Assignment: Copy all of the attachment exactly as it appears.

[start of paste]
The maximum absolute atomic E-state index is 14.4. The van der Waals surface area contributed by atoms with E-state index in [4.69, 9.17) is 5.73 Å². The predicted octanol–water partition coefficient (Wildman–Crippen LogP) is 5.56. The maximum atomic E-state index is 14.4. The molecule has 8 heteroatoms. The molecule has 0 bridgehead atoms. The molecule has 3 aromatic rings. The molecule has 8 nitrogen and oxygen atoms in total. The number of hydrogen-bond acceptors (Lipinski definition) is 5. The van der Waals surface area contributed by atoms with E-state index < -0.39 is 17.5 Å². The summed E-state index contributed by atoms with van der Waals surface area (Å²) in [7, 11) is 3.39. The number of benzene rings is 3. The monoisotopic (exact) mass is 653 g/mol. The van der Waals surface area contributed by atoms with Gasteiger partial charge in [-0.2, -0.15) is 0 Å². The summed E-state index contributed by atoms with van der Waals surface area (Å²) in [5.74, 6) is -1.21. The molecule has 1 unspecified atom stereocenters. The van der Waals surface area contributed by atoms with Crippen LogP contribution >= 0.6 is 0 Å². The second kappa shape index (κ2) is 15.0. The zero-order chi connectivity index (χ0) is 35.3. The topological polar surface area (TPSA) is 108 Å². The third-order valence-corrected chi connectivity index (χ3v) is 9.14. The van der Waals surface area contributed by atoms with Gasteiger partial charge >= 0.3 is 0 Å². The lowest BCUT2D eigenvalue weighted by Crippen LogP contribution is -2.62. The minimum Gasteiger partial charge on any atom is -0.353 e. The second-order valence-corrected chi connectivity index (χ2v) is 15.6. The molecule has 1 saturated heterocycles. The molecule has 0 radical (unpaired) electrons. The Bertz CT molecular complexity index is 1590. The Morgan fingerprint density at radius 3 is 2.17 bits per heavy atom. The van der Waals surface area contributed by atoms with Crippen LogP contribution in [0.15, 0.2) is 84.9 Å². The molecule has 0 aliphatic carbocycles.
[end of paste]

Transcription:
The maximum absolute atomic E-state index is 14.4. The van der Waals surface area contributed by atoms with E-state index in [4.69, 9.17) is 5.73 Å². The predicted octanol–water partition coefficient (Wildman–Crippen LogP) is 5.56. The maximum atomic E-state index is 14.4. The molecule has 8 heteroatoms. The molecule has 0 bridgehead atoms. The molecule has 3 aromatic rings. The molecule has 8 nitrogen and oxygen atoms in total. The number of hydrogen-bond acceptors (Lipinski definition) is 5. The van der Waals surface area contributed by atoms with E-state index < -0.39 is 17.5 Å². The summed E-state index contributed by atoms with van der Waals surface area (Å²) in [7, 11) is 3.39. The number of benzene rings is 3. The monoisotopic (exact) mass is 653 g/mol. The van der Waals surface area contributed by atoms with Gasteiger partial charge in [-0.2, -0.15) is 0 Å². The summed E-state index contributed by atoms with van der Waals surface area (Å²) in [5.74, 6) is -1.21. The molecule has 1 unspecified atom stereocenters. The van der Waals surface area contributed by atoms with Crippen LogP contribution >= 0.6 is 0 Å². The second kappa shape index (κ2) is 15.0. The zero-order chi connectivity index (χ0) is 35.3. The topological polar surface area (TPSA) is 108 Å². The third-order valence-corrected chi connectivity index (χ3v) is 9.14. The van der Waals surface area contributed by atoms with Gasteiger partial charge >= 0.3 is 0 Å². The lowest BCUT2D eigenvalue weighted by Crippen LogP contribution is -2.62. The minimum Gasteiger partial charge on any atom is -0.353 e. The second-order valence-corrected chi connectivity index (χ2v) is 15.6. The molecule has 1 saturated heterocycles. The molecule has 0 radical (unpaired) electrons. The Bertz CT molecular complexity index is 1590. The Morgan fingerprint density at radius 3 is 2.17 bits per heavy atom. The van der Waals surface area contributed by atoms with Crippen LogP contribution in [0.15, 0.2) is 84.9 Å². The molecule has 0 aliphatic carbocycles.